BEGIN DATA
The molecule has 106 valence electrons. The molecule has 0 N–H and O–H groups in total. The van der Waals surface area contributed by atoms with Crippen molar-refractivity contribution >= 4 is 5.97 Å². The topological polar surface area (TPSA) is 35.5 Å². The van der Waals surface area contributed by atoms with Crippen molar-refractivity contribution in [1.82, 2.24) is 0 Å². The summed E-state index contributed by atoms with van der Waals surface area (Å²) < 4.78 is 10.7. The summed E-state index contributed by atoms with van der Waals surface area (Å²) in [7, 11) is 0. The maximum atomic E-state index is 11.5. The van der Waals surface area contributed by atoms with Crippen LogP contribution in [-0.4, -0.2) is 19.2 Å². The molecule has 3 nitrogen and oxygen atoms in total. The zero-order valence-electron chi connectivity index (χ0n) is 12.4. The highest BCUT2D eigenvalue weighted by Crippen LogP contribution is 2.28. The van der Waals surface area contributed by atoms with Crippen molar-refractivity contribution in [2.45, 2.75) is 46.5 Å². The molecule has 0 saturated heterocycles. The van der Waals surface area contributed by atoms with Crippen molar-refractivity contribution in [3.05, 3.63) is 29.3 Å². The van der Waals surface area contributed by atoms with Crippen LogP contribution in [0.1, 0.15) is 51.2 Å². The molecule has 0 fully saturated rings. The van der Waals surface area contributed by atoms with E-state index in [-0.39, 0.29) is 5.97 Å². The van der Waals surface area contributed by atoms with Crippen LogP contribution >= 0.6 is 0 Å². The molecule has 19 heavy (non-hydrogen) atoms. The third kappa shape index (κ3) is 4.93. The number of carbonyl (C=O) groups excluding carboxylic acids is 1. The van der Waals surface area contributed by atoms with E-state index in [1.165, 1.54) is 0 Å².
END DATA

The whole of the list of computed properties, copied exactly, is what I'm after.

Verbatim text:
The molecule has 106 valence electrons. The molecule has 0 N–H and O–H groups in total. The van der Waals surface area contributed by atoms with Crippen molar-refractivity contribution >= 4 is 5.97 Å². The topological polar surface area (TPSA) is 35.5 Å². The van der Waals surface area contributed by atoms with Crippen molar-refractivity contribution in [1.82, 2.24) is 0 Å². The summed E-state index contributed by atoms with van der Waals surface area (Å²) < 4.78 is 10.7. The summed E-state index contributed by atoms with van der Waals surface area (Å²) in [7, 11) is 0. The maximum atomic E-state index is 11.5. The van der Waals surface area contributed by atoms with Crippen LogP contribution in [-0.4, -0.2) is 19.2 Å². The molecule has 3 nitrogen and oxygen atoms in total. The zero-order valence-electron chi connectivity index (χ0n) is 12.4. The highest BCUT2D eigenvalue weighted by Crippen LogP contribution is 2.28. The van der Waals surface area contributed by atoms with Crippen molar-refractivity contribution in [2.45, 2.75) is 46.5 Å². The molecule has 0 saturated heterocycles. The van der Waals surface area contributed by atoms with Crippen molar-refractivity contribution in [3.05, 3.63) is 29.3 Å². The van der Waals surface area contributed by atoms with Crippen LogP contribution in [0.1, 0.15) is 51.2 Å². The molecule has 0 fully saturated rings. The van der Waals surface area contributed by atoms with E-state index in [-0.39, 0.29) is 5.97 Å². The van der Waals surface area contributed by atoms with Crippen LogP contribution >= 0.6 is 0 Å². The molecule has 19 heavy (non-hydrogen) atoms. The third kappa shape index (κ3) is 4.93. The number of carbonyl (C=O) groups excluding carboxylic acids is 1. The van der Waals surface area contributed by atoms with E-state index in [1.165, 1.54) is 0 Å².